Note because they excel at different items, it might not be obvious to a fan that they belong in the same bracket. Each judge decides the bracket for themselves, and then decides whether to give each team 9.0, 9.25, 9.50, 9.75, or 10.0, based on all the items in the bracket, and how well they think each team did.

    I have wondered why singles is not handled the same way.
    This sounds a little bit like what I'm working on for singles. I'm trying to come up with criteria, say for SS, that isolates different things that the judges need to look for, and then gives each criteria a certain weight of the total 10.00 score. Using the current criteria as an example:

    A. [1.5] Balance, rhythmic knee action, and precision of foot placement
    B. [2.0] Flow and effortless glide
    C. [2.0] Cleanness and sureness of deep edges, steps, and turns
    D. [2.0] Varied use of power/energy, speed, and acceleration
    E. [1.5] Multi directional skating
    F. [1.0] Mastery of one foot skating


    I would also break up the increments from 1/4 to 1/10.

    The result would be similar to what you're saying in that two skaters could end up with the same score, by excelling at different items/criteria. (***eta - I realize this is just as true now I guess what there is to gain from doing it this way is that the judging would be more accountable, because the scores would be itemized on the pcs portion of the protocol - A.B.C. etc, - so if a skater who had unsure edges and bad flow got perfect marks on those items, the judge would have to explain it or be found incompetent or something. Plus, casual fans who look up the protocols can readily understand why two skaters who may be very different, still got the same score.)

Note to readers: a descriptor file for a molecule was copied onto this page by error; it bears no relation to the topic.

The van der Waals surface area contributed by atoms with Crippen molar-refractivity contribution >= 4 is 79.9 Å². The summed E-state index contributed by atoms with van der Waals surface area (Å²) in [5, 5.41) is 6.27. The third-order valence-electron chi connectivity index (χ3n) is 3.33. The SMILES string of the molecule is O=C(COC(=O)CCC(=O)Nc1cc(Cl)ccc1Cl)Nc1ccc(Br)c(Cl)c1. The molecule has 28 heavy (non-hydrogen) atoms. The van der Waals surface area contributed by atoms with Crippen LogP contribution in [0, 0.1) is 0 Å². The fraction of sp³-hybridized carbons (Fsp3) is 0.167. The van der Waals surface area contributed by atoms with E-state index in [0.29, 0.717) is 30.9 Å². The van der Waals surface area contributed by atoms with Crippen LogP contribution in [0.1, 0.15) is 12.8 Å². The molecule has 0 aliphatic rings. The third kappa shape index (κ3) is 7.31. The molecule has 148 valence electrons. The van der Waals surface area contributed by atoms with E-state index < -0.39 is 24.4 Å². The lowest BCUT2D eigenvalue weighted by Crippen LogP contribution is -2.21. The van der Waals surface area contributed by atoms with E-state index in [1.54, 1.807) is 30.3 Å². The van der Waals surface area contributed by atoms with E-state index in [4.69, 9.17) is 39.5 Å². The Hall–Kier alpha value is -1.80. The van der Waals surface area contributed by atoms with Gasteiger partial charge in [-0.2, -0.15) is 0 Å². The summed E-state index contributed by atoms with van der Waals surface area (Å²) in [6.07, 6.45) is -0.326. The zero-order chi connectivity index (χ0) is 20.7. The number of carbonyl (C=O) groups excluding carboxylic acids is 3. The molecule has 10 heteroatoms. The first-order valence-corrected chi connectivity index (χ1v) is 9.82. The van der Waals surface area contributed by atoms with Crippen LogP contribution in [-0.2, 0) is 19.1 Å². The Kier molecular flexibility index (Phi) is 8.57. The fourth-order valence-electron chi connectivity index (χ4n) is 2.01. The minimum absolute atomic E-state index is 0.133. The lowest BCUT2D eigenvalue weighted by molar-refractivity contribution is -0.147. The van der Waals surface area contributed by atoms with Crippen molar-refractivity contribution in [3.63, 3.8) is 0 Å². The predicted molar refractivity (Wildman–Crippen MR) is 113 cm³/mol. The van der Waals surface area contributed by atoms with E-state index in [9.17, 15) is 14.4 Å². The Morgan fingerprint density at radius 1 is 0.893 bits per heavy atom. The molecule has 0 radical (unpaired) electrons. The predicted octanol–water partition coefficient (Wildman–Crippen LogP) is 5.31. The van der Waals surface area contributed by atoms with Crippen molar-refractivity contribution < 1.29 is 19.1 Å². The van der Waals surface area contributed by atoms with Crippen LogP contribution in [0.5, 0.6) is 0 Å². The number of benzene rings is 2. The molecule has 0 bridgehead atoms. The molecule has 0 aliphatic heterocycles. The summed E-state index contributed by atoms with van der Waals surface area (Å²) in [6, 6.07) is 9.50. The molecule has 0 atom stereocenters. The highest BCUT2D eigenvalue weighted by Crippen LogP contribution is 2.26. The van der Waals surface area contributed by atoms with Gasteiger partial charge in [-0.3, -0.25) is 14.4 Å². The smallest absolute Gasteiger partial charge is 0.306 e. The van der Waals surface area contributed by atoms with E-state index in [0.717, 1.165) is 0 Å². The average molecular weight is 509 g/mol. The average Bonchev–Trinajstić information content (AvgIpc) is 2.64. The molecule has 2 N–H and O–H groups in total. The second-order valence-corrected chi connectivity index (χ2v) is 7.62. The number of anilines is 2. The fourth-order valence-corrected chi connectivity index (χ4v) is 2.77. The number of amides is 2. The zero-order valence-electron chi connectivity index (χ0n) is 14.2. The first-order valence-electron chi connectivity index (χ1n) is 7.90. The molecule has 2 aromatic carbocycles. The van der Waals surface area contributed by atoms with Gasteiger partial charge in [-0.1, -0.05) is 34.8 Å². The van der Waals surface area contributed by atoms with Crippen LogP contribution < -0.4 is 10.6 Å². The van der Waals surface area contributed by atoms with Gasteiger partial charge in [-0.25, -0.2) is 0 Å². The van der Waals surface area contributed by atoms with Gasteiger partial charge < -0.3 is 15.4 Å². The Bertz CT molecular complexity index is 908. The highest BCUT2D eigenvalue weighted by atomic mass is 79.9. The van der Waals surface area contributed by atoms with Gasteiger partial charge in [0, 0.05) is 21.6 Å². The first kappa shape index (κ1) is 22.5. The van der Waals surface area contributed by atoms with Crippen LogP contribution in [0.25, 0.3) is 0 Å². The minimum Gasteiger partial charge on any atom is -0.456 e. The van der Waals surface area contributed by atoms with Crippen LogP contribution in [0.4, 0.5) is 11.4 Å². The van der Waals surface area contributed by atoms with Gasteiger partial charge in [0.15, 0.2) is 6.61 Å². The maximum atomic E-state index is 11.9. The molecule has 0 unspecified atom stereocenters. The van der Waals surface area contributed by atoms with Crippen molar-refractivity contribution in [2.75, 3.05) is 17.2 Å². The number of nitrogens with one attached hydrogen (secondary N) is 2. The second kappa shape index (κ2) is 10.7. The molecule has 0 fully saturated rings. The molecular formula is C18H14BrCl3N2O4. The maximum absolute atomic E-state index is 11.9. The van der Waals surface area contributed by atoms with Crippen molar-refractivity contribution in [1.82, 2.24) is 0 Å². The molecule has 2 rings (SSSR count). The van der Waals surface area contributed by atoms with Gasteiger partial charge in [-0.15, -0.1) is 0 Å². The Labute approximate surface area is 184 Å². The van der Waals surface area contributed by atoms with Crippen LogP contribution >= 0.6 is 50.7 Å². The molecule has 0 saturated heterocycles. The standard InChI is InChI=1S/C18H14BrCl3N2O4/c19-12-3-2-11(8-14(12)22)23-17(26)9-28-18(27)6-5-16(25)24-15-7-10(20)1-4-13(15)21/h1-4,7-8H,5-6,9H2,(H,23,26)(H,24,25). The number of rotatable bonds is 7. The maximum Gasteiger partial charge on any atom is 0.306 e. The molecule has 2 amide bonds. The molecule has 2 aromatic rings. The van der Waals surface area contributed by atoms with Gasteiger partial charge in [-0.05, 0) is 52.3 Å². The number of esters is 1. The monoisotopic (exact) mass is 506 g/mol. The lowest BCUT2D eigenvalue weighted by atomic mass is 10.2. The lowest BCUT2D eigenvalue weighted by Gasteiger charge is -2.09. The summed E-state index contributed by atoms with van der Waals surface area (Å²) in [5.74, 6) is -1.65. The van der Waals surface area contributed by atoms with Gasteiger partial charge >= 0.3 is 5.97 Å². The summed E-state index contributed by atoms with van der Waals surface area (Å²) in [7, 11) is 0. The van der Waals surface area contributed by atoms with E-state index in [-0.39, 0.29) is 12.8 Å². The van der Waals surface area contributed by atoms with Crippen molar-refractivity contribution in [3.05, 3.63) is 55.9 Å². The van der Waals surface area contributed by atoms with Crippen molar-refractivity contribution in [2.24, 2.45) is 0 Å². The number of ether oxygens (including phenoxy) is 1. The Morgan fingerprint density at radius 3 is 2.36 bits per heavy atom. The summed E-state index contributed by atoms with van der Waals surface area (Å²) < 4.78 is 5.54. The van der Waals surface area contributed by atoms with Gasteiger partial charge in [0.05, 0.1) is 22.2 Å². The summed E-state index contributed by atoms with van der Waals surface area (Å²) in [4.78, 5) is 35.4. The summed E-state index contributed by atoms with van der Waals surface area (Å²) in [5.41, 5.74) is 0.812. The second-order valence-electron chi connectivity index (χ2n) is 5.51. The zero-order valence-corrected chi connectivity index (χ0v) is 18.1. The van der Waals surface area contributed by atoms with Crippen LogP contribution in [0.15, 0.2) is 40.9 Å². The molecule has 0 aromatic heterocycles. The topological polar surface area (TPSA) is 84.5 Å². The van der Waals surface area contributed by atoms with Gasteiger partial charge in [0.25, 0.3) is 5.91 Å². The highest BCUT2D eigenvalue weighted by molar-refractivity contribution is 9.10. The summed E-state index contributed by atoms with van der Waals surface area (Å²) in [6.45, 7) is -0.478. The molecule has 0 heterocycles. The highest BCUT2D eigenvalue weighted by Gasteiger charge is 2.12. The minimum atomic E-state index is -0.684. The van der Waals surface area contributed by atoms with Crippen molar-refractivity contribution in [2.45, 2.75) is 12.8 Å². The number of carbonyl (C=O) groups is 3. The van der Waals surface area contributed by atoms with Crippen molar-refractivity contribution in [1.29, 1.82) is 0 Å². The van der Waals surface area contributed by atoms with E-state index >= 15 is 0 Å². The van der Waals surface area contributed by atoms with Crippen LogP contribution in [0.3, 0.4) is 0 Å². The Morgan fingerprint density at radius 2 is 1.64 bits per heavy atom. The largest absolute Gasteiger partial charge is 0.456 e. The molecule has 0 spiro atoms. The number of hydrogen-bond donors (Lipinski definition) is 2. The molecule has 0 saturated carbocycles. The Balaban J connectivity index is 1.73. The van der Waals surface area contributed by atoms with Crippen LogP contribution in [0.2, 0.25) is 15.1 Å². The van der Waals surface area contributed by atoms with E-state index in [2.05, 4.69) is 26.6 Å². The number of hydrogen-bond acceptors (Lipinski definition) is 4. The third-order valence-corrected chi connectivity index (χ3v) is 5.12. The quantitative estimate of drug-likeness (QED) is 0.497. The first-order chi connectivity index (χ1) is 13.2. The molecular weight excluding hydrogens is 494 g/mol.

While we're on this topic, I wanted to ask a quesiton about flow - I've finally gotten the difference between flow and speed (speed has to do with the rate at which they cover distance across the ice, but flow has to do with the smooth continuity of the body's movement across the ice. You can skate slowly with flow, and there are ways to generate speed that do not have flow).

    Also, gkelly explained very well that sometimes your edges can be a little wobbly and not affect your flow, so my understanding now is that flow is more about how your whole body carries across the ice, rather than the continuous flow of the blade across the ice, is that right? If so, I can see why Dick Button et al feel that things like posture and alignment have a lot to do with good skating skills (it seems like you need to have good posture, alignment, and even weight distribution in order to flow properly)

    Also, does "steady run of the blade" refer to both sureness and continuous flow of the blade on the ice? Thank you (and thank you gkelly for those videos I've been going through them, there are still some things that they don't explain very well, tho).

  7. #232
    Hate fake smiles and horrendous costumes Meoima's Avatar
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    Can I ask who are the commentators of British Eurosport? I've always like them, much better than NBC but I could not find their names. Is Robin Cousins one of them? Thank you very much.

  8. #233
    Wicked Yankee Girl dorispulaski's Avatar
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    I think that if such a PCS scheme as is used for dance were in use for singles that Mao should have won the Olympics FS in Sochi, since judges would not be worried about saving grades for the last group as much.

    And I think that would be a correct result. Also, judges might have thought twice before jacking Adelina's PCS into a significantly higher bracket than at Europeans, since the bracket standard is a little more, if not wholly, objective.